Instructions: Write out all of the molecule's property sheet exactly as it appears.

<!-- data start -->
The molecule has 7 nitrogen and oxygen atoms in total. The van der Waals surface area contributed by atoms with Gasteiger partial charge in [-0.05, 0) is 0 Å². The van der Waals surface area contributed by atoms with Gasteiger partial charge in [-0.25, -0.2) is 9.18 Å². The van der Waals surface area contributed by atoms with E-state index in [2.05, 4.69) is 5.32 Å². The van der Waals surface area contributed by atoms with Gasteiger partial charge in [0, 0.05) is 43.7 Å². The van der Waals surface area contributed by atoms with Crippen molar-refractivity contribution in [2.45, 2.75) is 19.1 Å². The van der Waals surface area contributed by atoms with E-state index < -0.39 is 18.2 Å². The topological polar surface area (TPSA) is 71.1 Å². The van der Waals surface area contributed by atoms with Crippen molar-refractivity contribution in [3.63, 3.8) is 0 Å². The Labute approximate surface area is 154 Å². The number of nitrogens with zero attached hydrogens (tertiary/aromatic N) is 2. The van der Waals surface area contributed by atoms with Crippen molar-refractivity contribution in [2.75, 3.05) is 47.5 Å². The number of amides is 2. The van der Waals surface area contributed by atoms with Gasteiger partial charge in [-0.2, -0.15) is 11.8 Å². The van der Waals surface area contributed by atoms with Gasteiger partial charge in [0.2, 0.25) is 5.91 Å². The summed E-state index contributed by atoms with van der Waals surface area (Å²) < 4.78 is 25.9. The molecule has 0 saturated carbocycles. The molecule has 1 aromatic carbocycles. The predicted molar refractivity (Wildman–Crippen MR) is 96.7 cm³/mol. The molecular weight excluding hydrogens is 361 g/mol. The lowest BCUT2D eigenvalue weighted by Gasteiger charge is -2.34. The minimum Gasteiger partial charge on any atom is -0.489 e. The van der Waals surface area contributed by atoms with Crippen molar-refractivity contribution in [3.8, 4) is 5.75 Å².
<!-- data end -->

The molecule has 7 nitrogen and oxygen atoms in total. The van der Waals surface area contributed by atoms with Gasteiger partial charge in [-0.05, 0) is 0 Å². The van der Waals surface area contributed by atoms with Gasteiger partial charge in [-0.25, -0.2) is 9.18 Å². The van der Waals surface area contributed by atoms with E-state index in [2.05, 4.69) is 5.32 Å². The van der Waals surface area contributed by atoms with Gasteiger partial charge in [0, 0.05) is 43.7 Å². The van der Waals surface area contributed by atoms with Crippen molar-refractivity contribution in [2.45, 2.75) is 19.1 Å². The van der Waals surface area contributed by atoms with E-state index < -0.39 is 18.2 Å². The topological polar surface area (TPSA) is 71.1 Å². The van der Waals surface area contributed by atoms with Crippen molar-refractivity contribution in [3.63, 3.8) is 0 Å². The Labute approximate surface area is 154 Å². The number of nitrogens with zero attached hydrogens (tertiary/aromatic N) is 2. The van der Waals surface area contributed by atoms with Crippen molar-refractivity contribution in [2.75, 3.05) is 47.5 Å². The number of amides is 2. The van der Waals surface area contributed by atoms with Gasteiger partial charge in [-0.2, -0.15) is 11.8 Å². The van der Waals surface area contributed by atoms with Gasteiger partial charge in [0.2, 0.25) is 5.91 Å². The summed E-state index contributed by atoms with van der Waals surface area (Å²) < 4.78 is 25.9. The molecule has 0 saturated carbocycles. The molecule has 1 aromatic carbocycles. The predicted molar refractivity (Wildman–Crippen MR) is 96.7 cm³/mol. The molecular weight excluding hydrogens is 361 g/mol. The lowest BCUT2D eigenvalue weighted by Gasteiger charge is -2.34. The minimum Gasteiger partial charge on any atom is -0.489 e. The van der Waals surface area contributed by atoms with Crippen molar-refractivity contribution in [3.8, 4) is 5.75 Å².